If you don’t have a lot of holiday engagements because you are in early recovery and still somewhat estranged from family and friends, or if you need a good excuse to miss some of the celebrations that could be problematic, increase your hours at work or get a second job if you’re currently employed 9 to 5. There are lots of extra positions during the holiday season, and an additional job can help to keep you busy, and bring in some always welcome additional shopping funds.

8. Lean on your sober friends

There are likely other people in your sober circle who are experiencing the same difficulties you are. Seek them out and support each other.

9. Create a holiday-specific relapse prevention plan

Though you may already have a plan in place to help you avoid relapse, you may need to adjust it during the holidays. Some therapists or sober friends may be out of town and inaccessible to you, meetings may be canceled for the holidays, and you may not have the same support you have come to rely on.

10. Check in with your recovery more frequently

Try to go to more 12-step meetings, increase holistic activities like yoga, meditation, or journaling, and generally “take your own temperature” when it comes to your recovery. Then, adjust what you need to if you feel like you may relapse.

How do you intend to stay sober this holiday season? Leave a comment and share your plans.

Photo credit: geralt

Leave a Reply

3 Responses to “10 ways to stay sober during the holidays
Shawn
9:23 pm December 12th, 2014

I need some tips on subutex withdraw. I’ve been going to a clinic for three months and have not relapsed but it was costing me a lot of money so I stopped going.how long will I withdraw from subutex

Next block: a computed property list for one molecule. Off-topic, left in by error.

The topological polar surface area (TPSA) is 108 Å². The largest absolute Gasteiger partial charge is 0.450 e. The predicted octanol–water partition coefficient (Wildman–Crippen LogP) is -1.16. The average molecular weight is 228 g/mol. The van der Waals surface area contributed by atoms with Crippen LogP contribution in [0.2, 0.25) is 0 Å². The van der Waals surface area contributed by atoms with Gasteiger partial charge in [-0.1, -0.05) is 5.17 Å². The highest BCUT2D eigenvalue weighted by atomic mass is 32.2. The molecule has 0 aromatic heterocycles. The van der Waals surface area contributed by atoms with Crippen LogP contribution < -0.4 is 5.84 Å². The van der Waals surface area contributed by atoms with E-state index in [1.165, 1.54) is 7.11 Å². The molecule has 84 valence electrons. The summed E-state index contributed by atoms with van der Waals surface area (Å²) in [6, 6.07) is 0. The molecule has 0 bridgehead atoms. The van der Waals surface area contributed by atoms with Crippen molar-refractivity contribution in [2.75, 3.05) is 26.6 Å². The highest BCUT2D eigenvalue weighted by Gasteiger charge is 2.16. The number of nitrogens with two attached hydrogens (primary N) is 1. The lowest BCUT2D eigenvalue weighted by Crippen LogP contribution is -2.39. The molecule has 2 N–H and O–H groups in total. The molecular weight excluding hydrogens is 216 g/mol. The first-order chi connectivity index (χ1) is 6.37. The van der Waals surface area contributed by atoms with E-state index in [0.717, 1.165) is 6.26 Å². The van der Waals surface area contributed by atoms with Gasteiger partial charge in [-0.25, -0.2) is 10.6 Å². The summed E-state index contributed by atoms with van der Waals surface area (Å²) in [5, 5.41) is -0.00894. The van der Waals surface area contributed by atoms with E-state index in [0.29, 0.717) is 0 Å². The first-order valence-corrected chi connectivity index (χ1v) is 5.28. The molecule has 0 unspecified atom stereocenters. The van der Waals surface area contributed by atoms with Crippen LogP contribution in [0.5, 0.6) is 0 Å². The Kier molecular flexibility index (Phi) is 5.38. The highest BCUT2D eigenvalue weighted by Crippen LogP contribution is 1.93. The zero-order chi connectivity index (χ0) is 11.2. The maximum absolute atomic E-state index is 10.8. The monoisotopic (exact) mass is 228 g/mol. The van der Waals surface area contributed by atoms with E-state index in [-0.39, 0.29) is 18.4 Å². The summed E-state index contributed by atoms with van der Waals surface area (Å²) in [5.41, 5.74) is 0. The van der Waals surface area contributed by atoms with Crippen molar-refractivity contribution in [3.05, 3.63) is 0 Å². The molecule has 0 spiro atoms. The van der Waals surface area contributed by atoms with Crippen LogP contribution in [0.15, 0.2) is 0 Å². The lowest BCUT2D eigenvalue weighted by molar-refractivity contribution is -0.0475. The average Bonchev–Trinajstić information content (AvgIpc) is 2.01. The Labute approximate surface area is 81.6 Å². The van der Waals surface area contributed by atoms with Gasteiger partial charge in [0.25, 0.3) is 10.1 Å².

3:23 pm December 16th, 2014

Hello Shawn. Generally, it is recommended that you gradually reduce your doses of buprenorphine over the period of 2-3 weeks before you stop completely. This makes the withdrawal symptoms less severe. Although the physical withdrawal symptoms resolve after a period of 7-10 days, the psychological withdrawal symptoms can last for months or longer. You can use a combination of NSAIDs and home therapies to treat symptomatic discomfort. Massages, hot baths, and rest can help. Read this article for more info: http://prescription-drug.addictionblog.org/how-to-withdraw-from-buprenorphine/

Jaclyn
11:15 am February 24th, 2015

Holidays are about family meetings, gifts , food and fun. But now a days most of them celebrating their holidays by having fun with alcohol. And I think these tips would really to connect with the family. Meditation and yoga are also good choices. One of my friend is also having a recovery time after her treatment

About Tim Davis

Tim has an extensive background writing for television, film, radio, and other diverse forms of media including apps, blogs, and social media. His latest creation, for the Axis Recovery Community, is the character of SoberMan, a sober superhero whose mission is to spread the word via Facebook about the importance of recovery, one meme at a time.